With an NBA champion and endless pop culture references and cameos, "Space Jam: A New Legacy" had more to offer than other post-pandemic family films
Warner Bros.' "Space Jam: A New Legacy" was not expected to do much better than the modest numbers seen from other family films at this summer's box office. Instead, it set a new high for the genre with a $31.6 million opening. The difference? Millennial nostalgia.
So far, the animated sequels that have hit theaters haven't found crossover appeal beyond parents and kids. "Peter Rabbit 2" opened to $10 million last month and has so far grossed $39 million domestically after five weekends. "The Boss Baby: Family Business" has shown better numbers with a $16 million opening and a $44 million total after three weekends, but audience demographics for both films showed only mild turnout from general audiences.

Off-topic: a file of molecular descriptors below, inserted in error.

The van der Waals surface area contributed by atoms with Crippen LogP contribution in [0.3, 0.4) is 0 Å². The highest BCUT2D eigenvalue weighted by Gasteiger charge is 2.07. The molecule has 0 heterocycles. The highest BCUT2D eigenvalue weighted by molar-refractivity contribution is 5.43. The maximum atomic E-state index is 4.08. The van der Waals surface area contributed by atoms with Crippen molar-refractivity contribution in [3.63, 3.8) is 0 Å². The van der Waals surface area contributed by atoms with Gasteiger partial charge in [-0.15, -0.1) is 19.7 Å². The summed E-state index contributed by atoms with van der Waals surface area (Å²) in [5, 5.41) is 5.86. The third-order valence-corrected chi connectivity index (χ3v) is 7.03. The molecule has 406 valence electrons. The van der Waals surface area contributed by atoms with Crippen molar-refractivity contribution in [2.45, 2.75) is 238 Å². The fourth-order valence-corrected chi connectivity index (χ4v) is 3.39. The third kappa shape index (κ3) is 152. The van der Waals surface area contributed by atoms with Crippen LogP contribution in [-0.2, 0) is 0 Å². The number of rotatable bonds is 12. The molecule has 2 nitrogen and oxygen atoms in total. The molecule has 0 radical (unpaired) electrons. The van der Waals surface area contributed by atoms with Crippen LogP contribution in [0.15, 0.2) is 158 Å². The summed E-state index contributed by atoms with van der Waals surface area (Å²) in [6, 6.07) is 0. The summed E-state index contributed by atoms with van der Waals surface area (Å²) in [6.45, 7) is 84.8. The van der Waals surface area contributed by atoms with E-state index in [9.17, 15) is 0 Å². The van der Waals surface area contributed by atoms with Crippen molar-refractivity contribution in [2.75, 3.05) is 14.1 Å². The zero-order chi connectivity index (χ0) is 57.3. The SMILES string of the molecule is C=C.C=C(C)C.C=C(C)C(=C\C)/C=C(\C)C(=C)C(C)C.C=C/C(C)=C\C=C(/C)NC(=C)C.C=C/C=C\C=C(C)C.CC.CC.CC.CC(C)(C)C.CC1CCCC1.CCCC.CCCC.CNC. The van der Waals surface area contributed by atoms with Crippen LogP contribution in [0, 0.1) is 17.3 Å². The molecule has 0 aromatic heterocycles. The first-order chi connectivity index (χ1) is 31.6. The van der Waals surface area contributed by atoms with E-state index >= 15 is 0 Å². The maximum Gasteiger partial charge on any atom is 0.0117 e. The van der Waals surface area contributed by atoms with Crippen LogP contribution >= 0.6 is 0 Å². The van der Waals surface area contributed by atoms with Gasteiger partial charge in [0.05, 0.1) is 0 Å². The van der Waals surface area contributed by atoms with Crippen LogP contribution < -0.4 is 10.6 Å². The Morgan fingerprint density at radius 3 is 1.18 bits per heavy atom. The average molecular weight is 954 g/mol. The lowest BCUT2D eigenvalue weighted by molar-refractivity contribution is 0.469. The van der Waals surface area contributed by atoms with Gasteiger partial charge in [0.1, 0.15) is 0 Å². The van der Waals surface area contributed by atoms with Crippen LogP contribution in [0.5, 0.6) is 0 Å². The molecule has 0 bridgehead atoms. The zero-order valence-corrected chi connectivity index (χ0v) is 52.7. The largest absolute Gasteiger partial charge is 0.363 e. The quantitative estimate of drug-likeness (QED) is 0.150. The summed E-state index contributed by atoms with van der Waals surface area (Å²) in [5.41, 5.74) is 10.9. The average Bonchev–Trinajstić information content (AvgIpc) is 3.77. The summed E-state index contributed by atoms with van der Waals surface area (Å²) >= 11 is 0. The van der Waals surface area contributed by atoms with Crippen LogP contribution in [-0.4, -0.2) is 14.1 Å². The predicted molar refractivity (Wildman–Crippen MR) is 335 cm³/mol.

But in CinemaScore audience polls for "Space Jam 2," 72% of the audience was under the age of 35, but only 32% was under the age of 18. That means that a significant chunk of the audience was older Gen Zers in the 18-24 range and millennials who were kids when the original "Space Jam" was released in 1996.
While critics who panned "Space Jam" asked, "Who is this movie for?" the answer seems to be both kids and younger adults. The same formula from the original "Space Jam" is here: combine the slapstick of Looney Tunes with the popularity of the NBA's biggest star, LeBron James, and other basketball stars like Anthony Davis and Diana Taurasi along for the ride. That alone has more crossover appeal than other recent family releases that focus simply on the core demographic.
Added to that is a story that pulls from Warner Bros.' extensive catalog of animated characters, drawing on the appeal of fourth-wall breaking, crossover-loving metanarratives that have become the basis of films like "Ralph Breaks the Internet" and "Ready Player One." Jeff Goldstein, head of domestic distribution at Warner Bros., compared the appeal of "Space Jam 2" to the success the studio has enjoyed with the "Lego Movie" franchise, which has also become known for being a place where audiences can see Batman duke it out with Voldemort and other mashups.